Genetics of adult glioma

McKinsey L. Goodenberger, Robert B. Jenkins

Research output: Contribution to journalReview article

435 Scopus citations

Abstract

Gliomas make up approximately 30% of all brain and central nervous system tumors and 80% of all malignant brain tumors. Despite the frequency of gliomas, the etiology of these tumors remains largely unknown. Diffuse gliomas, including astrocytomas and oligodendrogliomas, belong to a single pathologic class but have very different histologies and molecular etiologies. Recent genomic studies have identified separate molecular subtypes within the glioma classification that appear to correlate with biological etiology, prognosis, and response to therapy. The discovery of these subtypes suggests that molecular genetic tests are and will be useful, beyond classical histology, for the clinical classification of gliomas. While a familial susceptibility to glioma has been identified, only a small percentage of gliomas are thought to be due to single-gene hereditary cancer syndromes. Through the use of linkage studies and genome-wide association studies, multiple germline variants have been identified that are beginning to define the genetic susceptibility to glioma.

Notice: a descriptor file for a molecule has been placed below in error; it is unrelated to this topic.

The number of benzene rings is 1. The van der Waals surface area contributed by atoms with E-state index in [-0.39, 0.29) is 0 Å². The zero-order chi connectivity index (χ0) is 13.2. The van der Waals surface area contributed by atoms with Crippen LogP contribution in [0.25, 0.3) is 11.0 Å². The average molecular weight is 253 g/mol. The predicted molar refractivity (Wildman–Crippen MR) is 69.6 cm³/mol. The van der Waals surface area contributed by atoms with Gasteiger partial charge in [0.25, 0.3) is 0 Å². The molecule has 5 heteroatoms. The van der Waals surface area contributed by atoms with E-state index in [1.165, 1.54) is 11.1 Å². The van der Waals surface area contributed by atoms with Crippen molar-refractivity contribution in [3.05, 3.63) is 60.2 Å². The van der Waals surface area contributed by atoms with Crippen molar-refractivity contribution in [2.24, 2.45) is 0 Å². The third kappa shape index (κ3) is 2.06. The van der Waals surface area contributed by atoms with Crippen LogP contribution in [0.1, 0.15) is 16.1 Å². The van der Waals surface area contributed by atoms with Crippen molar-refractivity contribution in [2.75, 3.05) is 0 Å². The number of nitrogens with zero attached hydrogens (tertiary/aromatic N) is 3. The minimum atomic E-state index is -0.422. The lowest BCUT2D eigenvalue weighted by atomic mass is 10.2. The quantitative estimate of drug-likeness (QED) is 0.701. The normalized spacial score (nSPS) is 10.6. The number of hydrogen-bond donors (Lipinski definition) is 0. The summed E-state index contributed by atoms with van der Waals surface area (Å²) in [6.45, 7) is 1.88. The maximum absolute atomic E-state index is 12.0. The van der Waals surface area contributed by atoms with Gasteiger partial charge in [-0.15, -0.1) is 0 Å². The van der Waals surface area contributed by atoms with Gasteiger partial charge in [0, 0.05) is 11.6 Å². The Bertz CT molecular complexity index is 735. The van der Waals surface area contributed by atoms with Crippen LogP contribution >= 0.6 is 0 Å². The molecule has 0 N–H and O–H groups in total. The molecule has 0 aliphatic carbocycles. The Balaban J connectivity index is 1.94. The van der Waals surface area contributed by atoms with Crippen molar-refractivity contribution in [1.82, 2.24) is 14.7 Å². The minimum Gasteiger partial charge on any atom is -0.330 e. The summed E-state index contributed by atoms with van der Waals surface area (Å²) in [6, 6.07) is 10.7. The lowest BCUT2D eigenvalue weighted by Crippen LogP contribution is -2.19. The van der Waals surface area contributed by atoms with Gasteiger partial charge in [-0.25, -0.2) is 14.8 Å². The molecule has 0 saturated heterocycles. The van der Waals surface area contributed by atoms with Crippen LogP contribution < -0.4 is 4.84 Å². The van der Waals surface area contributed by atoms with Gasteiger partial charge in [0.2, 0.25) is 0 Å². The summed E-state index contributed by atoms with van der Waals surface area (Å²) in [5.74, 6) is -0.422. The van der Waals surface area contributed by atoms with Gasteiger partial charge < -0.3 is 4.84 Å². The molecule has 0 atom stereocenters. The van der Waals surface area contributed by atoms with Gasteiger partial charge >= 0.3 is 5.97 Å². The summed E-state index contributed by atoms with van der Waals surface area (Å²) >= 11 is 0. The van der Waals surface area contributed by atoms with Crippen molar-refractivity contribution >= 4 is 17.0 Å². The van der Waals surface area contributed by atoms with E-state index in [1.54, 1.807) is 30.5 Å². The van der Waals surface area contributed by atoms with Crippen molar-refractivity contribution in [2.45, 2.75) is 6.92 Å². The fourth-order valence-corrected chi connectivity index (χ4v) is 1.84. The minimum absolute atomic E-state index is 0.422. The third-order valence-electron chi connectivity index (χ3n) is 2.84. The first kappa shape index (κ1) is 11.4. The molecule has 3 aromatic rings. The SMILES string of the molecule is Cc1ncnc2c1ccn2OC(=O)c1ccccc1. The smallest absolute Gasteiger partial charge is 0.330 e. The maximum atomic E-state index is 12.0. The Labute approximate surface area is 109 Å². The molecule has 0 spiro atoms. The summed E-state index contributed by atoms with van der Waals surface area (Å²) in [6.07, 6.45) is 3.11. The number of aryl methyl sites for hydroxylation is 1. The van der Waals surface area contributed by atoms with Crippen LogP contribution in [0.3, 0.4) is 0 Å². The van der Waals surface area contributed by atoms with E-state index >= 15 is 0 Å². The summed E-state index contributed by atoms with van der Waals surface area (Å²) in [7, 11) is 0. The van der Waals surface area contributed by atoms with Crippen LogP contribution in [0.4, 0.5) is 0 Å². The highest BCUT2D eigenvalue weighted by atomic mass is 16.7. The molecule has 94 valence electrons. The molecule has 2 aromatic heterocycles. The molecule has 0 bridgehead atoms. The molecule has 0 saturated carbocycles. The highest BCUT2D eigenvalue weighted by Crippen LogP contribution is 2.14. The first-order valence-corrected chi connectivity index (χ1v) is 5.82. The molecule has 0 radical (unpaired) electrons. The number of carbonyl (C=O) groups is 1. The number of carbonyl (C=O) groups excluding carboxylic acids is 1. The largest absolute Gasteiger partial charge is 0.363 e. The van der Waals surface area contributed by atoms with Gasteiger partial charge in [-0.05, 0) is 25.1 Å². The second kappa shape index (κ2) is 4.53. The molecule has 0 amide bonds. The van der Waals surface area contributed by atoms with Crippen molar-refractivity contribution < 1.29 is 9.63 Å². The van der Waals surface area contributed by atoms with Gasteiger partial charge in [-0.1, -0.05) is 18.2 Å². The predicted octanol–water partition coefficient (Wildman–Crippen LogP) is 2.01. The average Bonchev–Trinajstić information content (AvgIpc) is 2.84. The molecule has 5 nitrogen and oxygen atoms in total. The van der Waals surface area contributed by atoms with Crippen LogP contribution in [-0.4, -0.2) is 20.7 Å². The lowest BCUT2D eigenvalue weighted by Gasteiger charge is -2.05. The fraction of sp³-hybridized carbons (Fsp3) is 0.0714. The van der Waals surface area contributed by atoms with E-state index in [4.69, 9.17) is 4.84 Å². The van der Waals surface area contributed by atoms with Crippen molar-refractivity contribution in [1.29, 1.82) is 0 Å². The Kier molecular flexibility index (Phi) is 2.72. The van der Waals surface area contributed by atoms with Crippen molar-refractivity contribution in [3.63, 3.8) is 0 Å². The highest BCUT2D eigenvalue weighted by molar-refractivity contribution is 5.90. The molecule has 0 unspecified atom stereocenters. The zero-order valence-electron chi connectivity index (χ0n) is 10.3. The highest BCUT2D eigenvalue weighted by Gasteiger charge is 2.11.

Original languageEnglish (US)
Pages (from-to)613-621
Number of pages9
JournalCancer Genetics
Volume205
Issue number12
DOIs
StatePublished - Dec 1 2012

Keywords

  • Genetics
  • Glioblastoma
  • IDH1 and IDH2 mutation
  • Oligodendroglioma
  • Single nucleotide polymorphism

ASJC Scopus subject areas

  • Molecular Biology
  • Genetics
  • Cancer Research

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